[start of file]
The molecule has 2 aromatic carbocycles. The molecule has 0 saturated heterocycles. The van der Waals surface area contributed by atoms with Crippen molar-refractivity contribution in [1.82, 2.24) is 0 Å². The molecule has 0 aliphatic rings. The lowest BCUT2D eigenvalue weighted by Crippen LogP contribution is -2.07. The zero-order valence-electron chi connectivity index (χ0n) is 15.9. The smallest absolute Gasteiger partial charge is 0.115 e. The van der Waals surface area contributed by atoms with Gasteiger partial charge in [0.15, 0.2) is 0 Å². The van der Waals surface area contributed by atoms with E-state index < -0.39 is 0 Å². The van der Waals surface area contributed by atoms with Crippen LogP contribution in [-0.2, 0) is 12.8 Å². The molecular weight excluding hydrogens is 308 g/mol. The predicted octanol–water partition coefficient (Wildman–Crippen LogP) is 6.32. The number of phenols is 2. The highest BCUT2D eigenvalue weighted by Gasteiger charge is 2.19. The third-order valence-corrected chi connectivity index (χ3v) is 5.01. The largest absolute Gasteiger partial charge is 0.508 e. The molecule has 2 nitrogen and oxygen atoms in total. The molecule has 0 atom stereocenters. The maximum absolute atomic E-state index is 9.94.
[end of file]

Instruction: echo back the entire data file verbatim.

The molecule has 2 aromatic carbocycles. The molecule has 0 saturated heterocycles. The van der Waals surface area contributed by atoms with Crippen molar-refractivity contribution in [1.82, 2.24) is 0 Å². The molecule has 0 aliphatic rings. The lowest BCUT2D eigenvalue weighted by Crippen LogP contribution is -2.07. The zero-order valence-electron chi connectivity index (χ0n) is 15.9. The smallest absolute Gasteiger partial charge is 0.115 e. The van der Waals surface area contributed by atoms with Gasteiger partial charge in [0.15, 0.2) is 0 Å². The van der Waals surface area contributed by atoms with E-state index < -0.39 is 0 Å². The van der Waals surface area contributed by atoms with Crippen LogP contribution in [-0.2, 0) is 12.8 Å². The molecular weight excluding hydrogens is 308 g/mol. The predicted octanol–water partition coefficient (Wildman–Crippen LogP) is 6.32. The number of phenols is 2. The highest BCUT2D eigenvalue weighted by Gasteiger charge is 2.19. The third-order valence-corrected chi connectivity index (χ3v) is 5.01. The largest absolute Gasteiger partial charge is 0.508 e. The molecule has 2 nitrogen and oxygen atoms in total. The molecule has 0 atom stereocenters. The maximum absolute atomic E-state index is 9.94.